Language Development in Children

Language and communication skills are important to a child’s development. The information below describes each stage of language development in children from birth to age 5.

Birth to 3 months:

  • Makes cooing sounds, mostly vowels
  • Has different cries for different needs
  • Smiles at you
  • Startles (Jumps) to loud sounds
  • Increases or decreases sucking behavior in response to sound
  • Begins to tell the difference between human voices and other sounds

4 to 6 months:

  • Babbles and makes different sounds including b, m
  • Makes Sounds that vary in volume and pitch
  • Makes sounds back when you talk
  • Enjoys games like peek-a- boo
  • Turns his/her eyes towards a sound source
  • Increases or decreases sucking behavior in response to sound
  • Responds to music or toys that make noise

7-12 months:

  • Waves hi/bye
  • Responds to his/her name
  • Will let you know what he/she wants using sounds, and/or actions like pointing
  • Begins to follow simple directions (for example: Where is your nose?)
  • Increases or decreases sucking behavior in response to sound
  • Turns his/her head toward the source of sound
  • Pays attention when spoken to
  • Babbles both long and short groups of sounds such as ‘tata ubub”
  • Has one or two words “hi, dada, mama”

12 to 18 months:

  • Uses common words and starts to put words together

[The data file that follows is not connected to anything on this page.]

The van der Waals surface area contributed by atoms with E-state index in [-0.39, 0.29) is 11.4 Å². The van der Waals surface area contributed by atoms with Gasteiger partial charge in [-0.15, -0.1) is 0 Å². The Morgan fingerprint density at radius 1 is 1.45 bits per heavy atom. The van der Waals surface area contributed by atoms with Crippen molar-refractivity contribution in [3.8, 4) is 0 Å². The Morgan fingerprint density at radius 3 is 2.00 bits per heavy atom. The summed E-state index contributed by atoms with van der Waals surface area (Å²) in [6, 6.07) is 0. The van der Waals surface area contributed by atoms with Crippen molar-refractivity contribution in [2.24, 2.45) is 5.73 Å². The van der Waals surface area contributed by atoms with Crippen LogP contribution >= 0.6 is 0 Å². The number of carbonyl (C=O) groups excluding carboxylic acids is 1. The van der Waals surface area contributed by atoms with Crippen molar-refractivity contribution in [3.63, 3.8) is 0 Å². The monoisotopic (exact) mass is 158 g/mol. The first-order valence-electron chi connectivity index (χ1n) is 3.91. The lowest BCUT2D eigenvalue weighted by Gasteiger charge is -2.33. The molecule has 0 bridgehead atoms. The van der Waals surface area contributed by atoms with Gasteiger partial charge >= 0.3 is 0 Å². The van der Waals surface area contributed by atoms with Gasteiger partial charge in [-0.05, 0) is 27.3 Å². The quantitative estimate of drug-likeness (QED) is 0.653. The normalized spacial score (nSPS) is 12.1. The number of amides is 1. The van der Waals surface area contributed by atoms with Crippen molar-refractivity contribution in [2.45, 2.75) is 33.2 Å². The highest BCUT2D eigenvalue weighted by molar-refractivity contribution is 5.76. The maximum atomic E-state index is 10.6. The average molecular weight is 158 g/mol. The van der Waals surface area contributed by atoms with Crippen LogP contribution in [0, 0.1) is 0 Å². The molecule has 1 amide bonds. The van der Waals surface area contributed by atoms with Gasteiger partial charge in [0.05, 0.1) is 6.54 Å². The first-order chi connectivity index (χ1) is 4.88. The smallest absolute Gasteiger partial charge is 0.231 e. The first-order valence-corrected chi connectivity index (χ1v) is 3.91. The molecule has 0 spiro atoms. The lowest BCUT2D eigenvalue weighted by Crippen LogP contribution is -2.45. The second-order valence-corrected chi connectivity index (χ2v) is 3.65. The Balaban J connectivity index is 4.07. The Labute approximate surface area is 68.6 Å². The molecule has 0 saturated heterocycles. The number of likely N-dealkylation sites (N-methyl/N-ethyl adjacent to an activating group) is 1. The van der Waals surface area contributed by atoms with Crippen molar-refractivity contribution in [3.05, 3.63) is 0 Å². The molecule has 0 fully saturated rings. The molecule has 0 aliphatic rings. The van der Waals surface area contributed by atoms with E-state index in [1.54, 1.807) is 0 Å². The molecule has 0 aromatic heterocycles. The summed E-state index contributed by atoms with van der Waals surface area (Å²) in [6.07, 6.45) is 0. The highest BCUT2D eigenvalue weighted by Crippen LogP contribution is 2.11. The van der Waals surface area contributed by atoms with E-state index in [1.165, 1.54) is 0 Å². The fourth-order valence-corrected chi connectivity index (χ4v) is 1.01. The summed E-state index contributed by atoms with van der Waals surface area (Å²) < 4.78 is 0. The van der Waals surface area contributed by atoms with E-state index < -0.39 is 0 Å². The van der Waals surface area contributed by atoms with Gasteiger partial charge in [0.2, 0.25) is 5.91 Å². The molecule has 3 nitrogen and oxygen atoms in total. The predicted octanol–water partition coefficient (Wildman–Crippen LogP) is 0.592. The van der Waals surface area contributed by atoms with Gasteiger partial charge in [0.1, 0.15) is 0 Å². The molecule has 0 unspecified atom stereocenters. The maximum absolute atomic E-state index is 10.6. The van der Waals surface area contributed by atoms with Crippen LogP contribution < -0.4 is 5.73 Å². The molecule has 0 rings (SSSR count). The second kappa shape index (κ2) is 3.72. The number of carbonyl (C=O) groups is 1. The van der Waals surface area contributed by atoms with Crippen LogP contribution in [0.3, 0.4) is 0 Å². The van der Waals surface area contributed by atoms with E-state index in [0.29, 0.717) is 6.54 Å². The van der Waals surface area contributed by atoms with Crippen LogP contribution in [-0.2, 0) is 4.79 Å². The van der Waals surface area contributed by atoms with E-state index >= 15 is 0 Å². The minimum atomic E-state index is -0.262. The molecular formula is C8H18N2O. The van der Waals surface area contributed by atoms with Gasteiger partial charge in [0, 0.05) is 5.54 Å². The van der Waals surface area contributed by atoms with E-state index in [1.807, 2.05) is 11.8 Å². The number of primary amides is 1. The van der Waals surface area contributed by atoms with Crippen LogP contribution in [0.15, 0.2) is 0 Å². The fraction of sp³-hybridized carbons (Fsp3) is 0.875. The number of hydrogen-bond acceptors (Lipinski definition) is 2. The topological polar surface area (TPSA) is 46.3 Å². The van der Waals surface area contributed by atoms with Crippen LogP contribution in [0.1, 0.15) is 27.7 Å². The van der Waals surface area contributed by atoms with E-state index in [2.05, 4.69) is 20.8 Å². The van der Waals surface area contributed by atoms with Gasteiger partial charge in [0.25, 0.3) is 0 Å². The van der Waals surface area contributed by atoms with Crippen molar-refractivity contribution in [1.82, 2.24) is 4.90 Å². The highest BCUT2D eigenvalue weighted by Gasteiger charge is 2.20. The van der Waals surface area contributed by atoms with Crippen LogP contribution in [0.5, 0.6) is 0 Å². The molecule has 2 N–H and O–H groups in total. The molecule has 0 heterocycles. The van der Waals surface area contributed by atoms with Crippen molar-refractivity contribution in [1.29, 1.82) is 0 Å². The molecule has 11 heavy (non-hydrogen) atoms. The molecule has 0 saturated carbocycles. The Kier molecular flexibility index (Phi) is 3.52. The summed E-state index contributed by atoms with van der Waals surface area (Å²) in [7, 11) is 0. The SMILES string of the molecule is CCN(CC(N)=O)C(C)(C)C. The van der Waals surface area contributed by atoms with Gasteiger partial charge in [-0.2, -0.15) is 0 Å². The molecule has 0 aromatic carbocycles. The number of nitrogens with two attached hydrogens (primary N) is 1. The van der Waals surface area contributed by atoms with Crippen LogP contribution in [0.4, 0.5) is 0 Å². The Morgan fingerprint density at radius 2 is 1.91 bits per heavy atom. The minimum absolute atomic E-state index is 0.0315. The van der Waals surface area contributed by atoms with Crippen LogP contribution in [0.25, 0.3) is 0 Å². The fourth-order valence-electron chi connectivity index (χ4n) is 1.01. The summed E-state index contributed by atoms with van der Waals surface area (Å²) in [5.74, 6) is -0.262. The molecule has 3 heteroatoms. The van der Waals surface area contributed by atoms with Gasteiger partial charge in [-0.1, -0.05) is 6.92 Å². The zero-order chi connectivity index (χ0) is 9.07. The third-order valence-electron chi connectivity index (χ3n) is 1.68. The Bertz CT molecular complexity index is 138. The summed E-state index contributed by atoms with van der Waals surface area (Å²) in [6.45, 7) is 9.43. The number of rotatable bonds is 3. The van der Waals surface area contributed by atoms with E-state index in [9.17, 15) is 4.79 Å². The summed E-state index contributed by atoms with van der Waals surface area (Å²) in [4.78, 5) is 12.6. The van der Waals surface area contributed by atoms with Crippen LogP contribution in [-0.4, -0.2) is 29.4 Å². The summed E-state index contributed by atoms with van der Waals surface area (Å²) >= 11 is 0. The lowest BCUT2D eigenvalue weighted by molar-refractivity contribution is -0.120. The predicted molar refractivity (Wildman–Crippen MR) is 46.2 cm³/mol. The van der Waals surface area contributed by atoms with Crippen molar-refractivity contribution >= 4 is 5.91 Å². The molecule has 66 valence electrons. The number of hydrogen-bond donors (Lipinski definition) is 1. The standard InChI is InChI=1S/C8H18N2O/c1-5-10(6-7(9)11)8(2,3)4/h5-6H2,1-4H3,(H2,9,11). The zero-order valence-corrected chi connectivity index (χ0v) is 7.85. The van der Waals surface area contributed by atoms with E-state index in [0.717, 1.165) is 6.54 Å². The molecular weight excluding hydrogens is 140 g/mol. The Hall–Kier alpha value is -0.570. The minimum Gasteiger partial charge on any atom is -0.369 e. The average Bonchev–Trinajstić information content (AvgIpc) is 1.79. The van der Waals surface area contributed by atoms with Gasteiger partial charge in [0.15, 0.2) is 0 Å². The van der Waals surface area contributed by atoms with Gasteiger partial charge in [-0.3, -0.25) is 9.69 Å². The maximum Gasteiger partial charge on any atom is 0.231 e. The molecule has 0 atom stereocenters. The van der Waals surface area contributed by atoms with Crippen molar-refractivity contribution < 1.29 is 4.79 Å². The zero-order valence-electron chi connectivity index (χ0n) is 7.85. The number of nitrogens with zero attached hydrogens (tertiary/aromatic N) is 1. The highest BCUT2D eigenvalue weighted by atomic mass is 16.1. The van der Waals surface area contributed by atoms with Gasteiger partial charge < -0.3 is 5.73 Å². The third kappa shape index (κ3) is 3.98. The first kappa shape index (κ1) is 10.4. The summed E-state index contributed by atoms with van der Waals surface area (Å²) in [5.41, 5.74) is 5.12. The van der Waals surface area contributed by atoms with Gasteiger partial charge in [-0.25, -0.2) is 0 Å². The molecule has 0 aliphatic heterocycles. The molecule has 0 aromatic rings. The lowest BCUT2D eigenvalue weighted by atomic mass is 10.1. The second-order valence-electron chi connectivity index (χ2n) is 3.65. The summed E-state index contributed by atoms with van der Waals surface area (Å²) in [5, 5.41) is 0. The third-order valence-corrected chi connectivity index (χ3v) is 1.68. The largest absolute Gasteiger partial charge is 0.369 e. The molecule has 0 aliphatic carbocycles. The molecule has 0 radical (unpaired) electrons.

• Enjoys listening to storybooks
  • Points to body parts or pictures in a book when asked
  • Looks at your face when talking to you

18 to 24 months:

  • Understands more words than he/she can say
  • Can say two words together (for example more juice)
  • Can ask simple questions (For example what is that?)
  • Takes turns in a conversation
  • Uses many different sounds

2 to 3 years:

  • Uses sentences of three or more words most of the time
  • Understands different concepts (for example: in-on; up-down)
  • Follows two-part directions (take the book and put it on the table)
  • Asks questions such as why
  • Answers simple questions (for example: Where is the car?)
  • Participates in short conversations

3 to 4 years:

  • Can tell a short story or talk about daily activities
  • Can talk in sentences with adult-like grammar
  • Can speak clearly so people understand
  • Hears you when you call from another room
  • Listens to TV at the same volume as others
  • Answers a variety of questions

4 to 5 years:

  • Pronounces most speech sounds correctly
  • Participates in and understands conversations even in the presence of background noise
  • Recognizes familiar signs such as stop sign
  • Makes up rhymes
  • Hears and understands most of what is said at home and school
  • Listens to and retells a story and can ask and answer questions about a story